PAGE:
Thousands flock to Sydney’s Mardi Gras to celebrate the fearless and fabulous

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Thousands flock to Sydney’s Mardi Gras to celebrate the fearless and fabulous

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Updated

March 02, 2019 19:57:01

Thousands have turned out in a fabulous sea of rainbow colour for the 41st Sydney Mardi Gras parade, which has kicked off in Sydney.

Under the theme “fearless”, the 2019 parade sees 12,500 people on 200 floats walk, march, dance and flaunt down the streets of central Sydney to celebrate all things LGBTQI.

Giant “respect” pot plants, an oversized yak, golden angels and, of course, a whole lot of rainbow are part of the parade, with a range of floats — with people from all over the world — celebrating the LGBTQI community.

Kylie Minogue, the queen of Australian pop and queer icon, is rumoured to be making a special appearance at the end of the parade.

Keen punters lined the streets throughout the day getting the best vantage points to watch the parade along Sydney’s famous Oxford Street.

Mardi Gras chief executive Terese Casu said the fearless theme was the perfect sentiment for this year’s parade, as a way of celebrating what the community had achieved.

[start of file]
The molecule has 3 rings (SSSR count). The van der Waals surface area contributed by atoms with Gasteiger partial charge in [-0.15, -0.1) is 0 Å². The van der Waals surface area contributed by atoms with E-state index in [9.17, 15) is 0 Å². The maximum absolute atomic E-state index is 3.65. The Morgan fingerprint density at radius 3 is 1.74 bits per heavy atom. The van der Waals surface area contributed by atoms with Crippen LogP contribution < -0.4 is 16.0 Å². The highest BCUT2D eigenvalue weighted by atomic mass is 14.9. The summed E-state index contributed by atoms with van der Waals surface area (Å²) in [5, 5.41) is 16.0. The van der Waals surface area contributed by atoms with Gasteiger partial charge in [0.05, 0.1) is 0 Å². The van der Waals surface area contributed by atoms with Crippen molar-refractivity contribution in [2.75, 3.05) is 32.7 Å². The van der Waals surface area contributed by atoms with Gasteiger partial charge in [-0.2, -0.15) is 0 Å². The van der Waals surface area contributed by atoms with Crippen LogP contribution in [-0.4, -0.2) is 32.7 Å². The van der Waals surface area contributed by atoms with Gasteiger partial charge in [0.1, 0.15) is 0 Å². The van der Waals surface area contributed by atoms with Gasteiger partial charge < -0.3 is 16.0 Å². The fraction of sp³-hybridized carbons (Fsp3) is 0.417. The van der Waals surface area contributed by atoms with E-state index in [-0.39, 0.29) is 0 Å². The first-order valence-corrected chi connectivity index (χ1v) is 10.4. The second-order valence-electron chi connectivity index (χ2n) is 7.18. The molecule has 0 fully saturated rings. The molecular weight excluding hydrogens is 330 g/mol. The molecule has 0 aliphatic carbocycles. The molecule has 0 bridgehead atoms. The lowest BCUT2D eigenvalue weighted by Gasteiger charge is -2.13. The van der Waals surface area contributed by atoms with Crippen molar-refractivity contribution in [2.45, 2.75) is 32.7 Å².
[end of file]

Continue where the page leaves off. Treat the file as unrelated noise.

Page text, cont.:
“But that word, fearless, also has a vulnerability to it,” she said.

“It’s about embracing that we are fearless if we say we’re not OK, or if we need help or stand up for someone else.”

However, atmosphere at this year’s parade was more relaxed over a year out since same-sex marriage passed in Federal Parliament.

The start of the parade was marked by an Indigenous smoke ceremony, the first time Aboriginal and Torres Strait Islanders have formally welcomed revellers.

Olivia Cepeda, 16, was at her first Mardi Gras and was excited to be parading with a Latin American Australian group.

“I’m with a great group who make me feel really comfortable,” she said.

For her, the theme of fearless means, “you can be whoever you want to be without the fear of being judged”.

“Everyone has the right to be themselves,” she said.

This year’s parade comes as Sydney Mardi Gras confirmed it is bidding to host the World Pride event for 2023.

The bi-annual festival will be held in New York in July and Copenhagen in 2021.

Highlights expected throughout the night include the Gender Galaxy float, a collaboration between Trans Pride Australia — a support group for trans and gender diverse people — and Sydney Gay and Lesbian Mardi Gras.

The Fearless in Diversity float will see the Selamat Datang GLBTIQ group, a support organisation for LGBTQI people in Indonesia, join forces with the Sydney Gay and Lesbian Mardi Gras for a special float.

The float will Balinese style costumes in a combination of gold — seen as a colour of power and strength — white and black.

The parade officially finishes at 11pm, however Sydney’s lockout laws have been relaxed across venues in the Oxford Street and Darlinghurst area for the parade — but last drinks will be called at 3am for most venues.

Topics:

human-rights,

human-interest,

arts-and-entertainment,

sydney-2000

First posted

March 02, 2019 19:31:46


Contact Nick Sas



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